Surprisingly, none of that happened. Piercing wails emanated from both car seats. I rocked the loudest car seat with my foot while pushing The Boy’s arm into his jacket. I kept singing while I brushed my teeth…magnificat anima mea…I carried The Boy into the living room and deposited him on the sofa, then lugged both car seats with their purple-faced occupants out to join him. I hauled Belle out of her seat and spread out the changing pad with one hand, deftly switching a poopy diaper for a clean one right in the living room floor, rocking LadyBug’s car seat with my left elbow. Magnificat. Belle howled as I put her back into her seat, tugged on my own jacket, then picked up the diaper bag, both car seats, and my letters for The Post Office.

    Getting there meant everything now.

    I nudged The Boy out the door with my knee, loaded the two screaming baby seats into the car, grabbed The Boy and a granola bar from the diaper bag to feed him, and buckled him into his seat. Magnificat anima mea dominum…I checked for keys, phone, and wallet, bucked my seat belt, and backed out of the driveway, still singing, teeth gritted, over a din of crying, unhappy children. How many were there? Just three? It sounded like forty-six.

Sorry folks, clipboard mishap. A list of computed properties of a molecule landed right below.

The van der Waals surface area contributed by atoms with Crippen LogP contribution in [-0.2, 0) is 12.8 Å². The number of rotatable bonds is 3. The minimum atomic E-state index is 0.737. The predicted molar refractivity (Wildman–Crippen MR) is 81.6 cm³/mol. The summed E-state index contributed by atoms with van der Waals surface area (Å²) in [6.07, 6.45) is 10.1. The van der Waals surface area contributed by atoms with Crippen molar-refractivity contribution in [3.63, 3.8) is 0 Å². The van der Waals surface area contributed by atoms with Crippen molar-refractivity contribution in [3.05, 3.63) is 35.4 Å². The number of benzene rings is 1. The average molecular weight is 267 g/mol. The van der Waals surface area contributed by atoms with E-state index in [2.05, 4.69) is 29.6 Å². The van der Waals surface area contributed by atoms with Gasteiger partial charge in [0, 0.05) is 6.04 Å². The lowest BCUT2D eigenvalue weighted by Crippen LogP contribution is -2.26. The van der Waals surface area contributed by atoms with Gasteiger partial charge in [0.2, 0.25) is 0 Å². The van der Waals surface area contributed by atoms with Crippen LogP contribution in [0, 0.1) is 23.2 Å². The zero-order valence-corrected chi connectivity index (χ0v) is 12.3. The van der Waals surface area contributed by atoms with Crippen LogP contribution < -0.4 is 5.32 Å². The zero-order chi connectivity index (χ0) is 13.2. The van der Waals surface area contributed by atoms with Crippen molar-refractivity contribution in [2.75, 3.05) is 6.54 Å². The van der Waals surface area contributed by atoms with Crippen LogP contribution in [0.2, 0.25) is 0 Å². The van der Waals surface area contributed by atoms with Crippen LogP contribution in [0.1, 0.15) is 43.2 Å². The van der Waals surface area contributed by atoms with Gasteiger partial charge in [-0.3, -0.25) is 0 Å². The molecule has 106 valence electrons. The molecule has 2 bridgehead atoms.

They all stopped wailing when the car started moving. We were on the way. It was 11:43 AM, and for a split second, it was silent.

    I managed to get the letters mailed and even get in a short walk with everybody before lunch. The Boy’s normal good humor returned when we got outside after mailing the letters. Maybe he just wanted to leave the house as badly as I did.

    I’m told this stuff is going to get easier. I don’t know about that. What amazes me today is that it is possible now to leave the house with all of them. So what if it took over four hours to run a ten-minute errand? I did it! And I didn’t lose my temper or my keys or any of the children. I survived. I’m calling it a success.